Monday, May 28, 2012

Bear Hunting with a Switch

Bear Hunting with a Switch

“God Damn, you’re big enough to go bear hunting with a switch”, was the observation I often heard from my dad, on the rare occasions that he took notice.  He made this comment because I was a big graceless girl, with a lumbering slew footed gait, the proverbial bull in the china shop. I had a large moon shaped face with oversized front teeth and freckles splotching my chubby cheeks. At 5’9” I was almost as tall as my dad and had a loud carrying voice.  Oddly, what I heard, when dad told me this, was that I was strong and able to take care of myself.  It wasn’t until later I realized what he had actually been telling me was that he thought I was fat and graceless and a little repulsive to him.
One of his four children, I was the third girl and about five years older than my brother, the last of us to be born. Our dad never hesitated to share his opinion of our intelligence, abilities or body type.  Encounters with him often left us shaken both figuratively and in actuality, so our goal was to stay out of his sight, knowing the less notice he took of us the safer we would be.  The only time this would change was after he had a few drinks.

Growing up I didn’t know the term, alcoholic but I did see how dad’s personality changed when he drank.  When sober, his temper was short and his disposition dour but like a reverse of Dr. Jeckel and Mr. Hyde he became outgoing and sociable when he drank. He also became impulsive and uninhibited so that our world often careened from one extreme to the other.  In either persona he painted our world in big gestures and broad strokes, as likely to backhand one of us for accidentally interrupting, as he was to buy a horse and lead it home on a rope strung out of the back window of the station wagon.

I don’t have clear memories of my dad, just a vague outline of a barrel-chested muscular man with dark hair.  From old pictures I can see that he might have been considered handsome.  In his day he would have been described as “black Irish,” dark and brooding, with a dark complexion, curly black hair, light hazel eyes and a burly frame.    He was an intelligent man, a tool and die maker, as they were called then.  Always curious in a compulsive way, he would immerse himself in a particular subject.  When sated he was just as quick to release it, never to think of it again.  He once purchased a microscope for the sole purpose of viewing mold growing on cheese. He had a brief career as a professional wrestler, under the name of Bobby Lund. By turns a photographer or a cook in the merchant marines, he moved his family regularly to pursue each endeavor.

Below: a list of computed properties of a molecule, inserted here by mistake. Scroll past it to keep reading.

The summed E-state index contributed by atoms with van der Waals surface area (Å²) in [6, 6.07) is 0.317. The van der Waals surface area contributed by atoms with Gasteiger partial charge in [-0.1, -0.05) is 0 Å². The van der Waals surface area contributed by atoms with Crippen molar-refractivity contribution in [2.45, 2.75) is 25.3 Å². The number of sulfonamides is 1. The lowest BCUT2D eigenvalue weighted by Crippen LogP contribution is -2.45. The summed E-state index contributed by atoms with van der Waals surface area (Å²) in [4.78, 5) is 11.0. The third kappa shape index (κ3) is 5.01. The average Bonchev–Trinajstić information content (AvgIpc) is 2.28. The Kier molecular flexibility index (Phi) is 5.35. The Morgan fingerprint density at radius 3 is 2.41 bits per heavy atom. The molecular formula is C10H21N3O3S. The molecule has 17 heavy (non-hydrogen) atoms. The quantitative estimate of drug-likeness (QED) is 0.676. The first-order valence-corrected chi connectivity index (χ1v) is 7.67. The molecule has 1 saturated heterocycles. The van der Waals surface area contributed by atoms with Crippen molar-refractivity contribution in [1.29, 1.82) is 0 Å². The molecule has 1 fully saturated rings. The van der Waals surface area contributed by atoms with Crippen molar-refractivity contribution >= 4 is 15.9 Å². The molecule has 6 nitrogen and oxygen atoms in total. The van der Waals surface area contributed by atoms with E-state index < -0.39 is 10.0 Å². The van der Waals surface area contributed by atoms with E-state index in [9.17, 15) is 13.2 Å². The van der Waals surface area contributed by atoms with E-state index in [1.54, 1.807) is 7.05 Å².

When I was in the third grade he took a job in Chicago and instead of moving, mom stayed in Indianapolis with us.  In Chicago he met another woman and eventually he and mom divorced after twenty-three years of marriage.  None of us regretted his absence. He had no comprehension of the injuries he had inflicted on his family. He left us damaged, his children feeling ashamed and inadequate, his wife worn out from trying to appease him.

 He was fifty-three years of age when he died of cirrhosis, a sick and lonely man. At sixty-two I understand how short his life had been.  How hot does a person’s soul burn to flame out in such a short amount of time?  What demons chased this man, my father? Maybe he was his own demon, as well as ours.

I was twenty when he died, years before I began wondering about why I am, who I am and I did find many answers to that question. I know parts of the hulking young girl came forward into my adult life. Undeniably, the insecure and awkward girl is here—but the girl that heard strong and able, instead of fat and graceless, has also been there to guide me.